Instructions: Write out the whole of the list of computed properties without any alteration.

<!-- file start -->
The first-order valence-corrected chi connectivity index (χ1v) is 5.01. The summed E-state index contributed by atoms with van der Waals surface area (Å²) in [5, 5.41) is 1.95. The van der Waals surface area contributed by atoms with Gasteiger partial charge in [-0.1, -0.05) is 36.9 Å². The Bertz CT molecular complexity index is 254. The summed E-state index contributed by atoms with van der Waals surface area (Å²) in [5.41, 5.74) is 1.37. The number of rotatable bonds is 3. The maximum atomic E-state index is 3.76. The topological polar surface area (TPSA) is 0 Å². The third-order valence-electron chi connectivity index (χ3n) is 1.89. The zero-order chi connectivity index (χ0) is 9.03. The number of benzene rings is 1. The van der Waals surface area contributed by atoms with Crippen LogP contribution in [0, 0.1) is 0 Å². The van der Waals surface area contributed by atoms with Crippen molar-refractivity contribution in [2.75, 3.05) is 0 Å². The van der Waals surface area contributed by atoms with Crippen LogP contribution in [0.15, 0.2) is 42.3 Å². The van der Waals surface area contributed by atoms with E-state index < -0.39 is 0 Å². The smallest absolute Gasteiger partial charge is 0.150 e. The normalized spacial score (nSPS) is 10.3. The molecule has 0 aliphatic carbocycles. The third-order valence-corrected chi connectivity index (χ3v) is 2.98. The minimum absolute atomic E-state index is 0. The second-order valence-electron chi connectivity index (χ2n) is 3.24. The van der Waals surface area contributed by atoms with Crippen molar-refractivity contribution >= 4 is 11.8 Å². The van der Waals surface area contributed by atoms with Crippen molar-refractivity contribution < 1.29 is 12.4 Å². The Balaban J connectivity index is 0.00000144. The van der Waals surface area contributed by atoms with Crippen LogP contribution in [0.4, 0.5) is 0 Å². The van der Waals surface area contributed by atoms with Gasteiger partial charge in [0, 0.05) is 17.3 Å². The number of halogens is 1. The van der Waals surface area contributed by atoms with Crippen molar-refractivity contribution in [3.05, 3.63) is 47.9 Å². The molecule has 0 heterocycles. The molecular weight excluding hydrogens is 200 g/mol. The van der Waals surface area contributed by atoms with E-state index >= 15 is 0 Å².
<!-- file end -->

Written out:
The first-order valence-corrected chi connectivity index (χ1v) is 5.01. The summed E-state index contributed by atoms with van der Waals surface area (Å²) in [5, 5.41) is 1.95. The van der Waals surface area contributed by atoms with Gasteiger partial charge in [-0.1, -0.05) is 36.9 Å². The Bertz CT molecular complexity index is 254. The summed E-state index contributed by atoms with van der Waals surface area (Å²) in [5.41, 5.74) is 1.37. The number of rotatable bonds is 3. The maximum atomic E-state index is 3.76. The topological polar surface area (TPSA) is 0 Å². The third-order valence-electron chi connectivity index (χ3n) is 1.89. The zero-order chi connectivity index (χ0) is 9.03. The number of benzene rings is 1. The van der Waals surface area contributed by atoms with Crippen LogP contribution in [0, 0.1) is 0 Å². The van der Waals surface area contributed by atoms with Crippen molar-refractivity contribution in [2.75, 3.05) is 0 Å². The van der Waals surface area contributed by atoms with Crippen LogP contribution in [0.15, 0.2) is 42.3 Å². The van der Waals surface area contributed by atoms with E-state index < -0.39 is 0 Å². The smallest absolute Gasteiger partial charge is 0.150 e. The normalized spacial score (nSPS) is 10.3. The molecule has 0 aliphatic carbocycles. The third-order valence-corrected chi connectivity index (χ3v) is 2.98. The minimum absolute atomic E-state index is 0. The second-order valence-electron chi connectivity index (χ2n) is 3.24. The van der Waals surface area contributed by atoms with Crippen molar-refractivity contribution >= 4 is 11.8 Å². The van der Waals surface area contributed by atoms with Crippen molar-refractivity contribution < 1.29 is 12.4 Å². The Balaban J connectivity index is 0.00000144. The van der Waals surface area contributed by atoms with Crippen LogP contribution in [0.4, 0.5) is 0 Å². The van der Waals surface area contributed by atoms with Gasteiger partial charge in [0, 0.05) is 17.3 Å². The number of halogens is 1. The van der Waals surface area contributed by atoms with Crippen molar-refractivity contribution in [3.05, 3.63) is 47.9 Å². The molecule has 0 heterocycles. The molecular weight excluding hydrogens is 200 g/mol. The van der Waals surface area contributed by atoms with E-state index >= 15 is 0 Å².